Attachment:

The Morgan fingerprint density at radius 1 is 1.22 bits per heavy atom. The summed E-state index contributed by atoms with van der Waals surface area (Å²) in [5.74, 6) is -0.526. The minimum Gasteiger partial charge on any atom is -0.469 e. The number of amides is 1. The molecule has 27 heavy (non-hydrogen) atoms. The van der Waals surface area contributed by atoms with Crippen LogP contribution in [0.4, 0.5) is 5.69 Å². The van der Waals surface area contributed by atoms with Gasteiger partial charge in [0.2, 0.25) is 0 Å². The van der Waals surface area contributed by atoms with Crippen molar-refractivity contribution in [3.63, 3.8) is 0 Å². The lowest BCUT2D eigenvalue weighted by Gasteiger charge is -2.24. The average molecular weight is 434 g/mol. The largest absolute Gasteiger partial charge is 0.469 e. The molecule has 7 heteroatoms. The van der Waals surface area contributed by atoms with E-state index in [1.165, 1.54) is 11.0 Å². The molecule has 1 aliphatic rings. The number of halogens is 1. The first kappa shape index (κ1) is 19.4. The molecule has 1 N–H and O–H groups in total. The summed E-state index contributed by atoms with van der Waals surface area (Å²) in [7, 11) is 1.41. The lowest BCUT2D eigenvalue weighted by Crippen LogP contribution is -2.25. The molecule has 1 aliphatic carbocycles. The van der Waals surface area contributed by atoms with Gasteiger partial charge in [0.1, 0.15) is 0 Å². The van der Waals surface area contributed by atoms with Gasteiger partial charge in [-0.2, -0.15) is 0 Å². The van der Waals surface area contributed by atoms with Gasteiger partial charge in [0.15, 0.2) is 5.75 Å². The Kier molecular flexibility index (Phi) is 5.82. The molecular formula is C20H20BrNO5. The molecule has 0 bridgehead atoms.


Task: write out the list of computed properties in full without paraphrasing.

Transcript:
The Morgan fingerprint density at radius 1 is 1.22 bits per heavy atom. The summed E-state index contributed by atoms with van der Waals surface area (Å²) in [5.74, 6) is -0.526. The minimum Gasteiger partial charge on any atom is -0.469 e. The number of amides is 1. The molecule has 27 heavy (non-hydrogen) atoms. The van der Waals surface area contributed by atoms with Crippen LogP contribution in [0.4, 0.5) is 5.69 Å². The van der Waals surface area contributed by atoms with Gasteiger partial charge in [0.2, 0.25) is 0 Å². The van der Waals surface area contributed by atoms with Crippen molar-refractivity contribution in [3.63, 3.8) is 0 Å². The lowest BCUT2D eigenvalue weighted by Gasteiger charge is -2.24. The average molecular weight is 434 g/mol. The largest absolute Gasteiger partial charge is 0.469 e. The molecule has 7 heteroatoms. The van der Waals surface area contributed by atoms with E-state index in [1.165, 1.54) is 11.0 Å². The molecule has 1 aliphatic rings. The number of halogens is 1. The first kappa shape index (κ1) is 19.4. The molecule has 1 N–H and O–H groups in total. The summed E-state index contributed by atoms with van der Waals surface area (Å²) in [7, 11) is 1.41. The lowest BCUT2D eigenvalue weighted by Crippen LogP contribution is -2.25. The molecule has 1 aliphatic carbocycles. The van der Waals surface area contributed by atoms with Gasteiger partial charge in [0.1, 0.15) is 0 Å². The van der Waals surface area contributed by atoms with Gasteiger partial charge in [-0.2, -0.15) is 0 Å². The van der Waals surface area contributed by atoms with Gasteiger partial charge in [0.15, 0.2) is 5.75 Å². The Kier molecular flexibility index (Phi) is 5.82. The molecular formula is C20H20BrNO5. The molecule has 0 bridgehead atoms.